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The Hawkeye

The Student News Site of University of Louisiana Monroe

The Hawkeye

The Student News Site of University of Louisiana Monroe

The Hawkeye

‘The Exorcist: Believer’ disappoints horror fans


“What an excellent day for an exorcism,” or in the case of horror movie fans, to watch “The Exorcist: Believer.” The newest addition to the Exorcist franchise premiered in theaters on Oct. 5. The result will have you wishing the movie stayed in hell with its demon antagonists. 

“The Exorcist: Believer” revolves around the demonic possession of two young girls. After an ill-fated trip to the woods, Angela and Katherine begin exhibiting strange and unnatural behaviors. The girls start speaking in tongues, gaining supernatural strength and seeing visions of the demon, Lamashtu. 

Angela’s father, Victor, races to find a cure for his daughter before the demon traps her soul in hell. Victor’s search leads him to the doorstep of Chris MacNeil, the main character of the classic horror film, “The Exorcist.” 

The issue with “The Exorcist: Believer” is that the film relies on horror fans’ love for the original. The newest addition brings nothing new to the tired franchise.   

“The Exorcist” tells the story of Chris MacNeil, whose daughter Regan becomes possessed by the demon Pazuzu. MacNeil requests the help of Catholic priests, Father Karras and Father Merrin, to perform an exorcism.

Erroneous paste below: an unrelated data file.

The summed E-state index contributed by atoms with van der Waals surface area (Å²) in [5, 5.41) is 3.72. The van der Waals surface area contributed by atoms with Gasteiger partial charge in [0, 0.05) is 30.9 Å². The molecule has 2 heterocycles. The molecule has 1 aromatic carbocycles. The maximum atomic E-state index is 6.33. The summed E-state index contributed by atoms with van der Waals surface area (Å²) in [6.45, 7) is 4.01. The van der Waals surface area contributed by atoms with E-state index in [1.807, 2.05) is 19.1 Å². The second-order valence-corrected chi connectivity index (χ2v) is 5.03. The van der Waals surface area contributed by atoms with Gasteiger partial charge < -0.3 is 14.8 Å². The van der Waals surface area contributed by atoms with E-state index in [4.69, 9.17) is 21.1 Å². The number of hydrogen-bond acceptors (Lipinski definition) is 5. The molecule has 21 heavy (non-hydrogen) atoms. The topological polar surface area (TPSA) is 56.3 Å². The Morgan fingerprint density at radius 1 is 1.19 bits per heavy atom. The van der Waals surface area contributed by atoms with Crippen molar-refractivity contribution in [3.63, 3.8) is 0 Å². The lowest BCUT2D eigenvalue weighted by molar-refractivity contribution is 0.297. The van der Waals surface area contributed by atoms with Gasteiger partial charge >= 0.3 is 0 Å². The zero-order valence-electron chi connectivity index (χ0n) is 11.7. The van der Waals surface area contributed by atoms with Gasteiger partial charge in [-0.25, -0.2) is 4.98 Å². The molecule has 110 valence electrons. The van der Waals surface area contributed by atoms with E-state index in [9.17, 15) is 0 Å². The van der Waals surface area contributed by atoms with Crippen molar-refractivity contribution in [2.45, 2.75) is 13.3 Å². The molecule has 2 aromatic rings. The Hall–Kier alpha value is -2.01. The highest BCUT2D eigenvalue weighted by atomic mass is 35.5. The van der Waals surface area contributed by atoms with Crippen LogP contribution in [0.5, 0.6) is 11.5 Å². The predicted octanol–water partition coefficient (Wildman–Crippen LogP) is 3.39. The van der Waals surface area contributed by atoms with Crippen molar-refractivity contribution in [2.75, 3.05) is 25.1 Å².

What made “The Exorcist” so frightening was its taboo subject matter. Released in 1973, the film created a new subgenre of horror films that focused on demonic possession and Catholic rituals. Director William Friedkin did not rely on jumpscares or horror tropes to frighten audiences. Instead, he created a subtle atmosphere of horror through award-winning sound editing, obscene dialogue and conflicted characters. 

“The Exorcist: Believer” has all the makings of a decent horror movie. The film features enough body horror and gore to keep the audience entertained for its two-hour runtime. A few gruesome, bloody scenes will turn a squeamish viewer’s stomach into split pea soup.  

Composers David Gordon Green and Amman Abbasi created a score that built on the iconic theme often associated with the franchise. 

Leslie Odom Jr. does a phenomenal job portraying Victor, a grieving father hoping to save his only child. His performance masterfully displays Victor’s skepticism about his daughter’s possession. 

Hopefully, the negative reviews will prevent executives from greenlighting another “The Exorcist” reboot. 

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